Have you been losing business and wondering if it’s because your price is too high?
I beg you to take a step back and take a close look at your book of business before you go tinkering with your price points.
Because, in most cases, your price point is perfect just the way it is.
Yes, the economy is a bit rough and tumble lately and yes, people are shopping for the best prices whenever they can. The truth, however, is that most businesses are loyal – even during rough times. I urge you to take a look at your customer service team and how they interact with your clients, even if your customer says he is leaving due to price.
In many cases a customer or client will tell you that he found a better price (whether he really did or not) because it’s easier to say than, “I’m unhappy with you because of xyz…” Unless you had a very serious falling out, most customers leave without expressing their concerns. They feel as though it’s easier to move on to another organisation than it is to “cause a conflict” by registering a complaint.
I’ve found through my own research, and have seen several other salesmen recommend as well, that you should not change the way you price your products unless you can objectively prove that you have lost at least 10% of your book of business because of price and price alone. If a customer leaves, do a little digging. Check his file to see what his relationship has been like with your customer service team; call him and ask him if there is anything else you could have done to save your relationship.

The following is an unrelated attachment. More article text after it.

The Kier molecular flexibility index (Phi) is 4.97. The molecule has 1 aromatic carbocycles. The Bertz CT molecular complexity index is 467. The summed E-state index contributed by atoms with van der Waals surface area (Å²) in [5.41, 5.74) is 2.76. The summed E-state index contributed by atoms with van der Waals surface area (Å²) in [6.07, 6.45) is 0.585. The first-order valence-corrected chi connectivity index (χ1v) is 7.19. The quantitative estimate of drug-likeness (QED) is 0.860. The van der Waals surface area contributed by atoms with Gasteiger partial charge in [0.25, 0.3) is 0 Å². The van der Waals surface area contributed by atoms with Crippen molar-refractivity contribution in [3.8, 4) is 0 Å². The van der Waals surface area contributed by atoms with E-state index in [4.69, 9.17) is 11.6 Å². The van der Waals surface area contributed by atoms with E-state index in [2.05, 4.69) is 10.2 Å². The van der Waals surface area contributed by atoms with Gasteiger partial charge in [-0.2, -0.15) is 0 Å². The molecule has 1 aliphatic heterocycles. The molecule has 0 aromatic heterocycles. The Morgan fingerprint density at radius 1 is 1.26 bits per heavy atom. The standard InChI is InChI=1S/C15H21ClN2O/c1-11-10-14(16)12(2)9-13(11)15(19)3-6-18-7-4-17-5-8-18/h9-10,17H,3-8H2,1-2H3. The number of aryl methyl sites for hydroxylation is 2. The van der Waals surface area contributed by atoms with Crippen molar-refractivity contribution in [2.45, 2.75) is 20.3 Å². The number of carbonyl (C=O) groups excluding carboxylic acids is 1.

Listen carefully to the answers. It won’t be difficult to determine whether or not price was the real issue at the end of the day. If it was – then go ahead and work with your marketing team to alter your price point a little bit. If not, take a step back and figure out how to prevent further losses due to bad business relationships.